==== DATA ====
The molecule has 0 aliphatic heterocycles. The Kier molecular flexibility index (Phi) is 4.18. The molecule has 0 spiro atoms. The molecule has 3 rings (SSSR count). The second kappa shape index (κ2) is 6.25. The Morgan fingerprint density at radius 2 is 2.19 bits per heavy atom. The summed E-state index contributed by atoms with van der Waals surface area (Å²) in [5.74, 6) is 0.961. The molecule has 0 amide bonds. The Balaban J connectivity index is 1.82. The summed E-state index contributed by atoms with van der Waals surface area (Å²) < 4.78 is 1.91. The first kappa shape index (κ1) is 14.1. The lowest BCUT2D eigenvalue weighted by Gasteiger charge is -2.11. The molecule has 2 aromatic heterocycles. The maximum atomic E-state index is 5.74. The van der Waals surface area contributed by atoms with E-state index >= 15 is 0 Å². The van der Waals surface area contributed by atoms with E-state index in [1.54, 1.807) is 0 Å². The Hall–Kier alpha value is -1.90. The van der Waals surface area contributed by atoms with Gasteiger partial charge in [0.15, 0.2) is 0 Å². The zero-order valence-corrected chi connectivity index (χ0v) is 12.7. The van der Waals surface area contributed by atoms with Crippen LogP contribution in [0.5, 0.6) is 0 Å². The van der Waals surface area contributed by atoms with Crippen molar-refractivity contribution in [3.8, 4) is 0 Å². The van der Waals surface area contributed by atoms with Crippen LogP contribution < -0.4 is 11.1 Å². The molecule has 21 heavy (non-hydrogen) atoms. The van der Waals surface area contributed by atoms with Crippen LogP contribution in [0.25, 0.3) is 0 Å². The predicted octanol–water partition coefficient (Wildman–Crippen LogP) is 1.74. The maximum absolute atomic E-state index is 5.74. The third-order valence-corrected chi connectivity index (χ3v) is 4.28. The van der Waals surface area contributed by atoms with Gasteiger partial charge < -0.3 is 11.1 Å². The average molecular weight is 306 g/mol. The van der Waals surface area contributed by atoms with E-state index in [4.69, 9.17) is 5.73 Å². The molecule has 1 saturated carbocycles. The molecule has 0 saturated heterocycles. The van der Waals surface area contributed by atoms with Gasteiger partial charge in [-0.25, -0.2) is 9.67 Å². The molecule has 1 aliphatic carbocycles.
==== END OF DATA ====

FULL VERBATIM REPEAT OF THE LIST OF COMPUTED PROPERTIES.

The molecule has 0 aliphatic heterocycles. The Kier molecular flexibility index (Phi) is 4.18. The molecule has 0 spiro atoms. The molecule has 3 rings (SSSR count). The second kappa shape index (κ2) is 6.25. The Morgan fingerprint density at radius 2 is 2.19 bits per heavy atom. The summed E-state index contributed by atoms with van der Waals surface area (Å²) in [5.74, 6) is 0.961. The molecule has 0 amide bonds. The Balaban J connectivity index is 1.82. The summed E-state index contributed by atoms with van der Waals surface area (Å²) < 4.78 is 1.91. The first kappa shape index (κ1) is 14.1. The lowest BCUT2D eigenvalue weighted by Gasteiger charge is -2.11. The molecule has 2 aromatic heterocycles. The maximum atomic E-state index is 5.74. The van der Waals surface area contributed by atoms with E-state index >= 15 is 0 Å². The van der Waals surface area contributed by atoms with E-state index in [1.54, 1.807) is 0 Å². The Hall–Kier alpha value is -1.90. The van der Waals surface area contributed by atoms with Gasteiger partial charge in [0.15, 0.2) is 0 Å². The zero-order valence-corrected chi connectivity index (χ0v) is 12.7. The van der Waals surface area contributed by atoms with Crippen LogP contribution in [0.5, 0.6) is 0 Å². The van der Waals surface area contributed by atoms with Crippen molar-refractivity contribution in [3.8, 4) is 0 Å². The van der Waals surface area contributed by atoms with Crippen LogP contribution < -0.4 is 11.1 Å². The molecule has 21 heavy (non-hydrogen) atoms. The van der Waals surface area contributed by atoms with Crippen LogP contribution in [0.25, 0.3) is 0 Å². The predicted octanol–water partition coefficient (Wildman–Crippen LogP) is 1.74. The maximum absolute atomic E-state index is 5.74. The third-order valence-corrected chi connectivity index (χ3v) is 4.28. The van der Waals surface area contributed by atoms with Gasteiger partial charge < -0.3 is 11.1 Å². The average molecular weight is 306 g/mol. The van der Waals surface area contributed by atoms with E-state index in [4.69, 9.17) is 5.73 Å². The molecule has 1 saturated carbocycles. The molecule has 0 saturated heterocycles. The van der Waals surface area contributed by atoms with Gasteiger partial charge in [-0.25, -0.2) is 9.67 Å². The molecule has 1 aliphatic carbocycles.